Meeting these expectations by adapting to current and prospective clients goes a long way in improving the position of a company on the market, so excellent customer support is appealing to customers who want something more unique.

The takeaway: Internet customers seek out businesses who will adapt to the needs of individual clients, and to attract leads, your business should make every effort to accommodate unique needs.

Reason #4: effective customer support reduces issues

Unfortunately, it’s impossible to do online business without experiencing problems with customers. No matter how hard you try to make them happy, some problems are always going to arise. But this hard truth of business should not stop you from continuing to raise the bar. Here’s why:

While you can’t guarantee a lack of problems, you can ensure that they never become serious enough to damage the reputation of your company. If customers know that potential issues will be handled properly even before they make a purchase, they will feel more confident and comfortable. And, by mitigating the chance of a social media crisis, you take a solid precaution that bad publicity will not tank your business over a simple mistake.

The takeaway: good customer support is a way to reduce and prevent problems, making potential customers feel more confident. An ounce of prevention is worth a pound of cure, and your business should be as focused on preventing hard feelings as much as it is on resolving them.

If these reasons have successfully demonstrated the importance of customer support for online businesses, here are some ways your customer support can be improved right now.

  • Go the extra mile. If you want customer support to become a tool for retaining existing customers and getting new ones, you could begin by exceeding their expectations. For example, once in a while, provide a free gift in addition to the effective solution to the customer’s problem. This will make them very happy.
  • Ensure immediate answers. When a customer is experiencing an issue, they are looking for immediate fixes. Because of this reason, they will try to contact support using various ways, such as website inquiry, email, or phone call. To ensure that they are getting what they need, keep your support running 24/7. The problems can occur at any time, so it’s better to be well-prepared.
  • Use the latest technology. There is a wide variety of tools available for companies that want to make their customer support excellent:

Sales Force – all-in-one customer service tool that provides multi-channel support, mobile support, case management, and productivity tools.

FreshDesk – a cloud-based platform that features powerful solutions, including self-service, reporting, and multi-channel support.

Vision Helpdesk – a software package that includes a number of effective customer support tools and allows to manage different channels, such as calls, social media, website forms, and email.

AnswerHub – a great option for creating customer self-service platforms and knowledge bases that allow them to answer their own questions when they need. It utilizes Q&A format, which enables a single place for finding answers.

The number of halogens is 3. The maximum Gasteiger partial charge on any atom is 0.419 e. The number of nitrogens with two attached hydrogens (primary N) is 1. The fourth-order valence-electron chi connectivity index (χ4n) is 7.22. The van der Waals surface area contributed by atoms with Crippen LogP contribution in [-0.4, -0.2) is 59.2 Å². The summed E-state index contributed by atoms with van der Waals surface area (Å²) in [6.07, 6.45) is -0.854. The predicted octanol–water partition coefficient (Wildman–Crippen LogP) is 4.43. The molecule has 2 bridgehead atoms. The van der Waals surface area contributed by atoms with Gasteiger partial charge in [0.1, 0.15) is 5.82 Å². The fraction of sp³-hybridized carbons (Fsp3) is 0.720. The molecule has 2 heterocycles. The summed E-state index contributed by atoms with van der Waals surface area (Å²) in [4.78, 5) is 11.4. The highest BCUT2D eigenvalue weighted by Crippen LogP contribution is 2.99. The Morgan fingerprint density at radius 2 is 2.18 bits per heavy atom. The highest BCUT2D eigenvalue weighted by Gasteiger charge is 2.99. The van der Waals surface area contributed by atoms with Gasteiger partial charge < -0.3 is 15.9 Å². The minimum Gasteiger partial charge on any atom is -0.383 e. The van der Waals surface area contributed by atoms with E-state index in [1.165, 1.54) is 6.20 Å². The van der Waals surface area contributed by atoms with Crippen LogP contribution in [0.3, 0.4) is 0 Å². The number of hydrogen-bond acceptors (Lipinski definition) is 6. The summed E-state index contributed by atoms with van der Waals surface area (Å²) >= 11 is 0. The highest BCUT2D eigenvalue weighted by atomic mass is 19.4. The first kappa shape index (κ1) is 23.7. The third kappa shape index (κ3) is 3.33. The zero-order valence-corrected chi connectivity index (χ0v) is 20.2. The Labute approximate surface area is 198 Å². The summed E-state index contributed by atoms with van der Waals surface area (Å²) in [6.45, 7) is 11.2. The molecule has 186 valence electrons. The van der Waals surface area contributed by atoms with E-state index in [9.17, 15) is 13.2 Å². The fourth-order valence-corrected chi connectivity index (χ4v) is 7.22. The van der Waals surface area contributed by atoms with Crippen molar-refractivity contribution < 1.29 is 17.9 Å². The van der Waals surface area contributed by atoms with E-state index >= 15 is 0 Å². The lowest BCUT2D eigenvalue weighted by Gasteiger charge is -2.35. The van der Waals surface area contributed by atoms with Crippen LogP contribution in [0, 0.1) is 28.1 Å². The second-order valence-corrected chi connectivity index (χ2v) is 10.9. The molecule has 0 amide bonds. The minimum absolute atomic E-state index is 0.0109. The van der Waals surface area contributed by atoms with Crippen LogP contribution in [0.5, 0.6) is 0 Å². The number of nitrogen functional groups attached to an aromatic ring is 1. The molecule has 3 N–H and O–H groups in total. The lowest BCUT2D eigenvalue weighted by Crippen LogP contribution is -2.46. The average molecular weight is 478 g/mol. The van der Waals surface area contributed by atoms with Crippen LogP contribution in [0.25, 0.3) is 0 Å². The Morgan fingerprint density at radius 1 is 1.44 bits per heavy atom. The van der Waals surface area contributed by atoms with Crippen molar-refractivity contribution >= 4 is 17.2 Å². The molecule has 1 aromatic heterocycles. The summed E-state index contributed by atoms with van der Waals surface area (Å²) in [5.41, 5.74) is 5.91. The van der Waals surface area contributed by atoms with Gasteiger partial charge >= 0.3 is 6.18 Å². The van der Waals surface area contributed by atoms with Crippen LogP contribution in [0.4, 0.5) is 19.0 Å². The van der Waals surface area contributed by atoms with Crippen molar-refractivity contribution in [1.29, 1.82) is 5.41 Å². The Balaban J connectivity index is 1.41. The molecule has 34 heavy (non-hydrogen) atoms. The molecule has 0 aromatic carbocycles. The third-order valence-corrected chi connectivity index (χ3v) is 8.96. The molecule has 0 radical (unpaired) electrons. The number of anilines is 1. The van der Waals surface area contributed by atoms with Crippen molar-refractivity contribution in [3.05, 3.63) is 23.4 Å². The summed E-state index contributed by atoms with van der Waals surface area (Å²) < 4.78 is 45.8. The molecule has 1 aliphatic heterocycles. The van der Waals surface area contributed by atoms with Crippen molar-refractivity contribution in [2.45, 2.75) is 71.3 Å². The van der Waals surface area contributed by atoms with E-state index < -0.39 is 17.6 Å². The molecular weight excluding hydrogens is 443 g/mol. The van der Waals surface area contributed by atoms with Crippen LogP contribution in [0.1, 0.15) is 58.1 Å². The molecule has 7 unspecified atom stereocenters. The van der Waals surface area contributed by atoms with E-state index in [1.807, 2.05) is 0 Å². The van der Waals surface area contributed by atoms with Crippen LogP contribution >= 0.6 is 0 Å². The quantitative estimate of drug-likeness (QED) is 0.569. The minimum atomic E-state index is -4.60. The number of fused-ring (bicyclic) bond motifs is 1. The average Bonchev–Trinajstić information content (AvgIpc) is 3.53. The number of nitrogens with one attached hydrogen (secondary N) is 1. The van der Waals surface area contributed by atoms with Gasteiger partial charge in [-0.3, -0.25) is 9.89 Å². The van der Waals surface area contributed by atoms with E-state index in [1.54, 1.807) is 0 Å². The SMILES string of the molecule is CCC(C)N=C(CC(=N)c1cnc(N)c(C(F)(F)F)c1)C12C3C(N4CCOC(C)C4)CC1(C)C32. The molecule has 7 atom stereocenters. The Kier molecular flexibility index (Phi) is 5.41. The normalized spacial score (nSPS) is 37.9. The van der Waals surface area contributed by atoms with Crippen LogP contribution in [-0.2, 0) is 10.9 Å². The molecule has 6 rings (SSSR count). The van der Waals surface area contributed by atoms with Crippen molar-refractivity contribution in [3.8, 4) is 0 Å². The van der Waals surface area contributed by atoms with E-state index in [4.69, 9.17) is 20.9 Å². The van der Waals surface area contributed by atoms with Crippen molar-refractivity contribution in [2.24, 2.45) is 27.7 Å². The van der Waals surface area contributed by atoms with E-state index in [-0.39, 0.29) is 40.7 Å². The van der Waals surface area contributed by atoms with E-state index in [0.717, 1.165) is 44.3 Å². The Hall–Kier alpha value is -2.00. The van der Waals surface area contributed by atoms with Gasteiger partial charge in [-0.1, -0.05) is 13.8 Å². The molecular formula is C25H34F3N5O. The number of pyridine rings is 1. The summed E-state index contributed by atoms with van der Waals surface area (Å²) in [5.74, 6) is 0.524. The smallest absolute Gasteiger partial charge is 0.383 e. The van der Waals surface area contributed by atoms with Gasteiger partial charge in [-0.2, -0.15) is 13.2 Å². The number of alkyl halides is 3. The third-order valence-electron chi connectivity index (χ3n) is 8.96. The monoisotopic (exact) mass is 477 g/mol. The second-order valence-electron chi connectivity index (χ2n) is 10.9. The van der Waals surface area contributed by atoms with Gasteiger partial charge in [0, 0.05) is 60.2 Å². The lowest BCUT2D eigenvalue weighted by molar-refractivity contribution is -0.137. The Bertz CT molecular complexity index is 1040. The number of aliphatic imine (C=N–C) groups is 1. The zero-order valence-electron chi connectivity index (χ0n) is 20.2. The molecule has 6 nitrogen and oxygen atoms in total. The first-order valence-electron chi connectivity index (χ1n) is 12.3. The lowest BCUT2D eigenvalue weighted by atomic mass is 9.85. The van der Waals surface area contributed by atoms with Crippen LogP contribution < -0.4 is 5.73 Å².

Final Words

When examined closely, it becomes obvious that the cost of maintaining good customer support is justified and well worth it. Whether you already have a customer service effort that needs improvement, or whether you’ve never created one, there’s no time like the present to start. Dive into one of the tips listed above to start preparing your business for the future!

Lucy Benton is a marketing specialist, a business consultant who finds her passion in expressing own thoughts as a blogger, and currently works at Awriter. She is constantly looking for the ways to improve her skills and expertise. If you’re interested in working with Lucy, you can find her on FaceBook and Twitter.

 

Learn more with these related OMI classes:

Developing a Social Media Customer Service Plan

Crisis Management with Social Media

Brand Advocacy Strategies Using Social Media

Visit the Online Marketing Institute to browse over 400 classes in the digital and social media marketing space.

 


Future Fundamentals for Digital Marketers

by

future of digital marketing

Editor's Note: Teena Thach is Socedo’s social media and marketing specialist. To celebrate the launch of our new Digital Fundamentals Certification, she joins us today to discuss the future of digital marketing, and fundamentals that will guide the industry for the foreseeable future.

 

To be successful, digital marketers must be able to think beyond the present. Not only should they understand the present state of the industry, but they should also have a grasp on what’s coming down the road. While this is no small task in the constantly shifting work of technology and social media, being able to view trends through the proverbial crystal ball will keep you ahead of the curve, ensuring that your strategy will keep both current and future prospects interested. With that in mind, let’s take a look at developments which seem to portend the future of digital marketing.

Social media gets more visual

In 2015, Shareaholic reported that more than 31% of traffic to websites was driven by the top 8 social media platforms that year, up from 23% in 2014. It’s clear that social media will continue to grow and remain an important way of attracting users to your website, though the venues and types of sharing may change. Keeping up with the most popular networks and how people are using them is key to keeping your brand relevant in the future.

The rising popularity of video platforms like YouTube, Vine and Snapchat has inspired other networks like Facebook and Instagram to add video features. If you’re not already using a video as a part of your digital marketing program, you might consider finding ways of integrating it into your strategy. Video content will continue to be a key growth area because of its popularity and potential to convert leads. How much potential? Shoppers exposed to videos are 174% more likely to follow through with a purchase. They’ll also stay on your site twice as long, and look at twice as many pages.